Persoanlly, I of course want CSAM to be reduced to the point of becoming non-existent, however I do hold the right to privacy, whether exercised or not, very high on my priority list these days. It’s a tough dilemma for me, that’s for sure 🤔

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Interesting and tough moral dilemma: is it appropriate for Government to strip privacy away from all citizens in favour for the safety of children online to avoid the production and distribution of CSAM? I ask because there’s a podcast from the Australian Federal Police around CSAM in Australia and there was a statement that effectively the prevention of CSAM needs to take a priority over privacy.

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In-reply-to » For my fellow Australians, I hope none of you use Optus for any ISP services 😬

also very telling that the old CISO left Optus 3 weeks prior to the breach. Sounds like some very shitty decisions from the top.

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In-reply-to » For my fellow Australians, I hope none of you use Optus for any ISP services 😬

@prologic I’ve been learning very fast that mostly investing further money into the already barebones budget IT/Security is usually seen as a poor Return On Investment. I’m sure you know from your Facebook days, but even AU companies would rather pay massive fines every 5-10 years than focusing on security. I think part of the issue is the high prices currently put on security solutions but a huge component is compliance > competence.

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In-reply-to » For my fellow Australians, I hope none of you use Optus for any ISP services 😬

It’s rumoured that the attacker(s) were able to access an API that linked to a test environment that didn’t require authentication. This environment had access to Optus’ production customer databases.

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In-reply-to » For my fellow Australians, I hope none of you use Optus for any ISP services 😬

For those abroad who aren’t familiar with this, Optus (an ISP) has suffered a data breach. Data that has been exposed are: full name, date of birth, address and potentially government documents such as driver’s licence, passport and Medicare number (public health care number). There’s evidence of 55 Medicare numbers being exposed in the first batch of 10,000 records that have been released today.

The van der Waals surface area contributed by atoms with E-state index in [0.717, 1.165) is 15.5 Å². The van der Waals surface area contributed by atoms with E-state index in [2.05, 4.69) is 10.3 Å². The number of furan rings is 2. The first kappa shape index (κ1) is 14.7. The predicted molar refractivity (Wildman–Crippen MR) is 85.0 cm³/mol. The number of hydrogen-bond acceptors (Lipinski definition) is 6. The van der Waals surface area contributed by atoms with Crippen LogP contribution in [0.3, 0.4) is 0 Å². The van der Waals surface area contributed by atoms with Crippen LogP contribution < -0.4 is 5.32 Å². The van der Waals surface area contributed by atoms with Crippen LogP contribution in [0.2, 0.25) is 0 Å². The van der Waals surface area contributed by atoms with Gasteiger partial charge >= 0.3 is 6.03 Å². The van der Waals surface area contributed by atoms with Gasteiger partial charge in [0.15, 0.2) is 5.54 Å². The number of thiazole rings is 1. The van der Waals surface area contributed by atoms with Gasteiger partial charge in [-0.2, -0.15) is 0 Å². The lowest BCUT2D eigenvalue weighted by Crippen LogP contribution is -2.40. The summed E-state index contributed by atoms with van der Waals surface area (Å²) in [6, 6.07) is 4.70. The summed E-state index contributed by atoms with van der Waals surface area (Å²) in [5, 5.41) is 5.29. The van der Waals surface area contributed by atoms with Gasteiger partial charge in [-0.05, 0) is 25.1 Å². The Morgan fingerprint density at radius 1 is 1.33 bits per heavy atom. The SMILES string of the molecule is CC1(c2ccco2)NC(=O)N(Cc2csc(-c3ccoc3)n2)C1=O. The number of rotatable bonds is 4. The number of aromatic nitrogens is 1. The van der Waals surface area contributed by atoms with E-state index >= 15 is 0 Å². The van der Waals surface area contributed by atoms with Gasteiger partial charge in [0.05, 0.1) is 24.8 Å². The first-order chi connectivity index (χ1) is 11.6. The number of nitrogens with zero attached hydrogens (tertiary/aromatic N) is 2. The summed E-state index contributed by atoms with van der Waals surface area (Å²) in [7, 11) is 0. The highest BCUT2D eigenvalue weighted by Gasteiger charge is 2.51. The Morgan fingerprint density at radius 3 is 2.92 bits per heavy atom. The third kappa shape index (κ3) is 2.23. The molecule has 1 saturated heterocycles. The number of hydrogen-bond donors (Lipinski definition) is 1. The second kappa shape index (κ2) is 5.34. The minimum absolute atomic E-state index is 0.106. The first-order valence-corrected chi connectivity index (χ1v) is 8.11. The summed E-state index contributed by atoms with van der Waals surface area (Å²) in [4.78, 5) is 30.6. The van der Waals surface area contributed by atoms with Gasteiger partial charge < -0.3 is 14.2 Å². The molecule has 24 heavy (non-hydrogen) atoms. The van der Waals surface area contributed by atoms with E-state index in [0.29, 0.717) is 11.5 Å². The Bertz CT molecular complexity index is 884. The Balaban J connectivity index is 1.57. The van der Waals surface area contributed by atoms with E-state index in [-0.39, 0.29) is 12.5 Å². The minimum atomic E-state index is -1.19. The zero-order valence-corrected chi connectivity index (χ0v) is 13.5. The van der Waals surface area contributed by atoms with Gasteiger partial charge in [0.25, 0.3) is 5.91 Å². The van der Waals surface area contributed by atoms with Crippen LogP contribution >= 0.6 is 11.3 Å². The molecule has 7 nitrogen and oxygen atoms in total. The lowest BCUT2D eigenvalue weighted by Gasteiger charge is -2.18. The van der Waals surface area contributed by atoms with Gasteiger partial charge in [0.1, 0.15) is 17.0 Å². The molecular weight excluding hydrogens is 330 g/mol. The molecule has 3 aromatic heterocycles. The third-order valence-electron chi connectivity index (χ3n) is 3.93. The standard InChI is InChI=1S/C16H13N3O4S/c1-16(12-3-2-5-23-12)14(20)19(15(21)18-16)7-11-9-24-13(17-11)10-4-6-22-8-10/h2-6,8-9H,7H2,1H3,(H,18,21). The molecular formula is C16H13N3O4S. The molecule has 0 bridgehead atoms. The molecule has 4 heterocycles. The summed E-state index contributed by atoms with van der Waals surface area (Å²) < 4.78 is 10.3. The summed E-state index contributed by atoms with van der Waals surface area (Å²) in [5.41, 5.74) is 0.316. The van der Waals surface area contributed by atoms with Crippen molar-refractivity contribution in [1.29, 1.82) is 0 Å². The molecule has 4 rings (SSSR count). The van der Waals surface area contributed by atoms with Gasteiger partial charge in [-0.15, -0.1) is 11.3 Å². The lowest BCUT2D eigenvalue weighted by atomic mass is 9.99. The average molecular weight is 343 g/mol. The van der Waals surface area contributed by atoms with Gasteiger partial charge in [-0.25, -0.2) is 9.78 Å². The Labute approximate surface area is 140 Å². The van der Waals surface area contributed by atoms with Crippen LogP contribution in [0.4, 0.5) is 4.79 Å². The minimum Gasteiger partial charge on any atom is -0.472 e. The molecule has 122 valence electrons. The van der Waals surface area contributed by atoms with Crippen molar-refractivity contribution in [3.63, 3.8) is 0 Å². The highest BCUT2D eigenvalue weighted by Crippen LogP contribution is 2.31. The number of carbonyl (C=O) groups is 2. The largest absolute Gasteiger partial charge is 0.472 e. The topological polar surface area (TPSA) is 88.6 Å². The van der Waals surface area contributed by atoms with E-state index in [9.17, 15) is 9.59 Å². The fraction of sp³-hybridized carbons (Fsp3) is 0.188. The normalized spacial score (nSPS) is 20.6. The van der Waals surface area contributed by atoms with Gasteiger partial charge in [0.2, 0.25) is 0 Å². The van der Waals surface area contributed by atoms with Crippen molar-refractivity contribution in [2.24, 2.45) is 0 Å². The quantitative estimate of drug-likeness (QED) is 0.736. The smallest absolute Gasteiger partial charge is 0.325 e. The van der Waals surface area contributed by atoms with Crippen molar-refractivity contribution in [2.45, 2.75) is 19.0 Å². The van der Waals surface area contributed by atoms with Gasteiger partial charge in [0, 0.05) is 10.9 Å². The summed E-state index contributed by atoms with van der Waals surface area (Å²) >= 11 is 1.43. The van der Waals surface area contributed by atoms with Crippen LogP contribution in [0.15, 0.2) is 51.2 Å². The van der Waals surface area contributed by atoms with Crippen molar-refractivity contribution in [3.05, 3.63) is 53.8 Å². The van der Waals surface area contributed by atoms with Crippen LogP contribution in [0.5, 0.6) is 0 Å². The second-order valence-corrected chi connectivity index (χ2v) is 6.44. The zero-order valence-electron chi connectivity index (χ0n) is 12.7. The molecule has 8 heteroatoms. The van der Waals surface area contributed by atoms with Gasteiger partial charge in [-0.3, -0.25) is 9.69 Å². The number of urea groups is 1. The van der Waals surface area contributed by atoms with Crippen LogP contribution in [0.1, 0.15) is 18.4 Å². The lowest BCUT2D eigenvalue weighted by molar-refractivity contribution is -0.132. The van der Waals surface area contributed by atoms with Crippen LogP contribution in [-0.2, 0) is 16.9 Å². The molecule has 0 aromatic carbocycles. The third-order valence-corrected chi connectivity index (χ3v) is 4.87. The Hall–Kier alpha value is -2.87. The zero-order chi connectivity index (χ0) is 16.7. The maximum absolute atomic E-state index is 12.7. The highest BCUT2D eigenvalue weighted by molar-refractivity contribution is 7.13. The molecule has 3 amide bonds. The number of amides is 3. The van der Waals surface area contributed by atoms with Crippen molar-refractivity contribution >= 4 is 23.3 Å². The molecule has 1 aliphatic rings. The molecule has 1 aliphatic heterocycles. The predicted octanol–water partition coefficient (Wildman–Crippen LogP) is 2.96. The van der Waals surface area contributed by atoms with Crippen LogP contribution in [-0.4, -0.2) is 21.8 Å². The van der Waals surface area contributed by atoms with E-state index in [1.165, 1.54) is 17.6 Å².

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In-reply-to » For my fellow Australians, I hope none of you use Optus for any ISP services 😬

If so, keep an eye out on haveibeenpwned.com over the coming days. 10,000 records are being released for the next 4 days until Optus pays the extortion fee. I don’t think this is likely considering they’ve already engaged the AFP (Australian Federal Police).

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In-reply-to » Today we celebrate a small political victory in our neighborhood and greater surrounds in the electorate of Ryan here in sunny Queensland of Australia.

@prologic Wow! You really have one hell of a representative in your area. She’s a shining example of what most should be. It’s a similar internet situation in WA, where I was FTTN with 3KMs of copper and paying for 100MBps. I truely feel your pain 😔

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In-reply-to » Since it’s official, I’m now permanent in my role at work! My probation ended early due to the quality of work and willingness to do anything I’ve been tasked with 🥳

@tkanos Thank you! Now to catch up on a bit of a knowledge gap! I’m undertaking my CISSP soon, curtesy of work 😉

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In-reply-to » Since it’s official, I’m now permanent in my role at work! My probation ended early due to the quality of work and willingness to do anything I’ve been tasked with 🥳

@prologic thanks! A lot of stress off our minds. Now we’re here to stay in Brisbane for a while 😏

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Since it’s official, I’m now permanent in my role at work! My probation ended early due to the quality of work and willingness to do anything I’ve been tasked with 🥳